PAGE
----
These days, Peano Arithmetic ($PA$) refers to the first-order version of the axioms, where induction is only over formulas referring to natural number variables. Peano's original version of the induction axiom was actually second-order, allowing reference to sets-of-natural-numbers variables. This latter version corresponds to what a category theorist (like me) would call a natural number object. Call this 'second-order $PA$' or $PA_2$.

However, we also have second-order arithmetic $Z_2$ (wikipedia), which up to some redundant axioms, looks like $PA_2$ plus a comprehension axiom schema (details of the schema). We know that $PA_2$ has a unique model up to isomorphism, and so does $Z_2$. My first question is then

What, if anything, separates a model of $PA_2$ from a model of $Z_2$?

I imagine that there are sets of naturals in $Z_2$ that cannot be proved to exist in $PA2$, but where is the boundary?

From the Wikipedia page I see that $ACA_0$, a subsystem of $Z_2$ with restricted induction, is a conservative extension of $PA$ (and equiconsistent with $PA$), and I infer that $ACA$, the same subsystem plus *unrestricted* induction, would be a conservative extension of $PA_2$.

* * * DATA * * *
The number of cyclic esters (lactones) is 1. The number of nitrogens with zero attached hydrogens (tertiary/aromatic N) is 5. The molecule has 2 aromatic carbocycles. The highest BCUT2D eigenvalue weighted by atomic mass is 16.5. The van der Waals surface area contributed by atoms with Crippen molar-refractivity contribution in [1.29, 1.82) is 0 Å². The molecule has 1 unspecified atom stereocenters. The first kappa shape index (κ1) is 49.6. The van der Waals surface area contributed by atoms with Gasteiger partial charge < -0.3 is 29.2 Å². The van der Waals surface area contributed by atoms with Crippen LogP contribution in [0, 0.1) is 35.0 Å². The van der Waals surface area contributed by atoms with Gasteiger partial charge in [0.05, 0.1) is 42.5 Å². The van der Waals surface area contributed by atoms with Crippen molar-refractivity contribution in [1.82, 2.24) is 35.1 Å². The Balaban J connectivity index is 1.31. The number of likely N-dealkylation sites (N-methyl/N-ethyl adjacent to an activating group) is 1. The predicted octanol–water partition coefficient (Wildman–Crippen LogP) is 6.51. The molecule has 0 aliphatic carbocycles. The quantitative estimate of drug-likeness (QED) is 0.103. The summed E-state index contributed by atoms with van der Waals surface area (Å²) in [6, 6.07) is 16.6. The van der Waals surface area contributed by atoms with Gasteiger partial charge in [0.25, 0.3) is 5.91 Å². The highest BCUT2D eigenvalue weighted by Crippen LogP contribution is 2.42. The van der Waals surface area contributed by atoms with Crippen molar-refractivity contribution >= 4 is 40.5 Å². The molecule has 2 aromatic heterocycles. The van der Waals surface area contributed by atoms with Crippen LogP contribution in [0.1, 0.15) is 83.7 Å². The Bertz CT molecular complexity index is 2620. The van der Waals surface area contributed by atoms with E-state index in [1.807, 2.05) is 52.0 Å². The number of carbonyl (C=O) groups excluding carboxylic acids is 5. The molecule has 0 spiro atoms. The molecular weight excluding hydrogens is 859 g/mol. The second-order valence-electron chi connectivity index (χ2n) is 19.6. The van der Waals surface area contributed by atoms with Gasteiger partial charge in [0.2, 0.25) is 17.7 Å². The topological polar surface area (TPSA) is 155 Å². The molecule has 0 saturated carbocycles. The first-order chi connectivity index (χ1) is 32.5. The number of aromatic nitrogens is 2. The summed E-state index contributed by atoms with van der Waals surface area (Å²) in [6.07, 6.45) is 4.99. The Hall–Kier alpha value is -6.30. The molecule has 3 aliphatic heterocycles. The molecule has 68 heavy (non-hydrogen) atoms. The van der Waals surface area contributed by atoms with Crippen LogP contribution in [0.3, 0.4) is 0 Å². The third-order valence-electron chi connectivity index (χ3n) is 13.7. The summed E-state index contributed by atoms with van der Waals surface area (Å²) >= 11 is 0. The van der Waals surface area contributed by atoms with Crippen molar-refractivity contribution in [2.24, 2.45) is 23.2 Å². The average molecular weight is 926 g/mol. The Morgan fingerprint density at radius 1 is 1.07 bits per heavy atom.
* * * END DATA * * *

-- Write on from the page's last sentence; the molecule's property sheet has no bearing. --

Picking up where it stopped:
Is this true? Is $ACA$ equiconsistent with $PA_2$?

One reason I am interested in this is that McLarty has proved that the machinery of derived functor cohomology, in the setting appropriate for arithmetic geometry, is do-able in $Z_2$ (more precisely, derived functor cohomology over a Noetherian scheme, with coefficients in an arbitrary sheaf of modules on the Zariski site, only requires a system equiconsistent with second-order arithmetic). If one can get from working in $Z_2$ down to $ACA$, then these tools of algebraic geometry are available as soon as one accepts the existence of natural number objects (and, presumably, classical logic).